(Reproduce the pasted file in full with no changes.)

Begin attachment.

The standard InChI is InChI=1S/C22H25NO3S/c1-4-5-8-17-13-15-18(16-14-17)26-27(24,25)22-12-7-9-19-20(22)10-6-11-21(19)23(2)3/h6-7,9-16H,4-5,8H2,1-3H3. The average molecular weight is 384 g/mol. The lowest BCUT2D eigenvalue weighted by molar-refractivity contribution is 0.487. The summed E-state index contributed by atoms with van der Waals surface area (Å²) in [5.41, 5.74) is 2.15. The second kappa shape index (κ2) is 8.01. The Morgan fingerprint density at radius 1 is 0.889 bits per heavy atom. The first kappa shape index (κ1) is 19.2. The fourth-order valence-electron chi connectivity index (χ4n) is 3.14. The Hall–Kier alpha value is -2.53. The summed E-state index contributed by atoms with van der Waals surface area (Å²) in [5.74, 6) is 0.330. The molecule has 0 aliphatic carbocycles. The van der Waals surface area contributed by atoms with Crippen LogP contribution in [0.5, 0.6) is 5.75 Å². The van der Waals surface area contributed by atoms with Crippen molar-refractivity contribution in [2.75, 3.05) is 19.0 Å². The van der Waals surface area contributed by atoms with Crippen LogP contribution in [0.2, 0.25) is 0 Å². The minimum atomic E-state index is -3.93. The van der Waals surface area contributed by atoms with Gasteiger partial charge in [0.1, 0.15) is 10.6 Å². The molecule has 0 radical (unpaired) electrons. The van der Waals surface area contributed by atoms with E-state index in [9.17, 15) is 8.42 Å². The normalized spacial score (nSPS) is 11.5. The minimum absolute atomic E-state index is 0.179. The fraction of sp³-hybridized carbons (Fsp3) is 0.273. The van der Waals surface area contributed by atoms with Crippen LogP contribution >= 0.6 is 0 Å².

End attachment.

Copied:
The standard InChI is InChI=1S/C22H25NO3S/c1-4-5-8-17-13-15-18(16-14-17)26-27(24,25)22-12-7-9-19-20(22)10-6-11-21(19)23(2)3/h6-7,9-16H,4-5,8H2,1-3H3. The average molecular weight is 384 g/mol. The lowest BCUT2D eigenvalue weighted by molar-refractivity contribution is 0.487. The summed E-state index contributed by atoms with van der Waals surface area (Å²) in [5.41, 5.74) is 2.15. The second kappa shape index (κ2) is 8.01. The Morgan fingerprint density at radius 1 is 0.889 bits per heavy atom. The first kappa shape index (κ1) is 19.2. The fourth-order valence-electron chi connectivity index (χ4n) is 3.14. The Hall–Kier alpha value is -2.53. The summed E-state index contributed by atoms with van der Waals surface area (Å²) in [5.74, 6) is 0.330. The molecule has 0 aliphatic carbocycles. The van der Waals surface area contributed by atoms with Crippen LogP contribution in [0.5, 0.6) is 5.75 Å². The van der Waals surface area contributed by atoms with Crippen molar-refractivity contribution in [2.75, 3.05) is 19.0 Å². The van der Waals surface area contributed by atoms with Crippen LogP contribution in [0.2, 0.25) is 0 Å². The minimum atomic E-state index is -3.93. The van der Waals surface area contributed by atoms with Gasteiger partial charge in [0.1, 0.15) is 10.6 Å². The molecule has 0 radical (unpaired) electrons. The van der Waals surface area contributed by atoms with E-state index in [9.17, 15) is 8.42 Å². The normalized spacial score (nSPS) is 11.5. The minimum absolute atomic E-state index is 0.179. The fraction of sp³-hybridized carbons (Fsp3) is 0.273. The van der Waals surface area contributed by atoms with Crippen LogP contribution >= 0.6 is 0 Å².